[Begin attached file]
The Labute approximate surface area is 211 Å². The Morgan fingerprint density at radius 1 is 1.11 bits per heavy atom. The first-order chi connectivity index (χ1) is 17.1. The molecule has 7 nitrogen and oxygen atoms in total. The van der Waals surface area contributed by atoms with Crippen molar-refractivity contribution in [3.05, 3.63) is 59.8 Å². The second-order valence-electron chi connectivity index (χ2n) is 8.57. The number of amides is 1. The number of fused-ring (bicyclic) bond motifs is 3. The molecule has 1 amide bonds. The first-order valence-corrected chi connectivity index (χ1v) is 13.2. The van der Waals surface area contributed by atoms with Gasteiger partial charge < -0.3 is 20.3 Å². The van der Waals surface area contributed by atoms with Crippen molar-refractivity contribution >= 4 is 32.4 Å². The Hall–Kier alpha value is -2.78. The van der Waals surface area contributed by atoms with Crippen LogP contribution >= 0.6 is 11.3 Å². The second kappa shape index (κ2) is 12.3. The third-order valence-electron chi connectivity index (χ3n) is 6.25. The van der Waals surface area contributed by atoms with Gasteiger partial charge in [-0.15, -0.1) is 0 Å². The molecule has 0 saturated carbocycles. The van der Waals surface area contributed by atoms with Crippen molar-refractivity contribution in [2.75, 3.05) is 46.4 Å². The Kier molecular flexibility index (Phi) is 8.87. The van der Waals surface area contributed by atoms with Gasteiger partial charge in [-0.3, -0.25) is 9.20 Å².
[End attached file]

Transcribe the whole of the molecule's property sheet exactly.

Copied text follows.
The Labute approximate surface area is 211 Å². The Morgan fingerprint density at radius 1 is 1.11 bits per heavy atom. The first-order chi connectivity index (χ1) is 17.1. The molecule has 7 nitrogen and oxygen atoms in total. The van der Waals surface area contributed by atoms with Crippen molar-refractivity contribution in [3.05, 3.63) is 59.8 Å². The second-order valence-electron chi connectivity index (χ2n) is 8.57. The number of amides is 1. The number of fused-ring (bicyclic) bond motifs is 3. The molecule has 1 amide bonds. The first-order valence-corrected chi connectivity index (χ1v) is 13.2. The van der Waals surface area contributed by atoms with Gasteiger partial charge < -0.3 is 20.3 Å². The van der Waals surface area contributed by atoms with Crippen molar-refractivity contribution >= 4 is 32.4 Å². The Hall–Kier alpha value is -2.78. The van der Waals surface area contributed by atoms with Crippen LogP contribution >= 0.6 is 11.3 Å². The second kappa shape index (κ2) is 12.3. The third-order valence-electron chi connectivity index (χ3n) is 6.25. The van der Waals surface area contributed by atoms with Gasteiger partial charge in [-0.15, -0.1) is 0 Å². The molecule has 0 saturated carbocycles. The van der Waals surface area contributed by atoms with Crippen molar-refractivity contribution in [2.75, 3.05) is 46.4 Å². The Kier molecular flexibility index (Phi) is 8.87. The van der Waals surface area contributed by atoms with Gasteiger partial charge in [-0.3, -0.25) is 9.20 Å².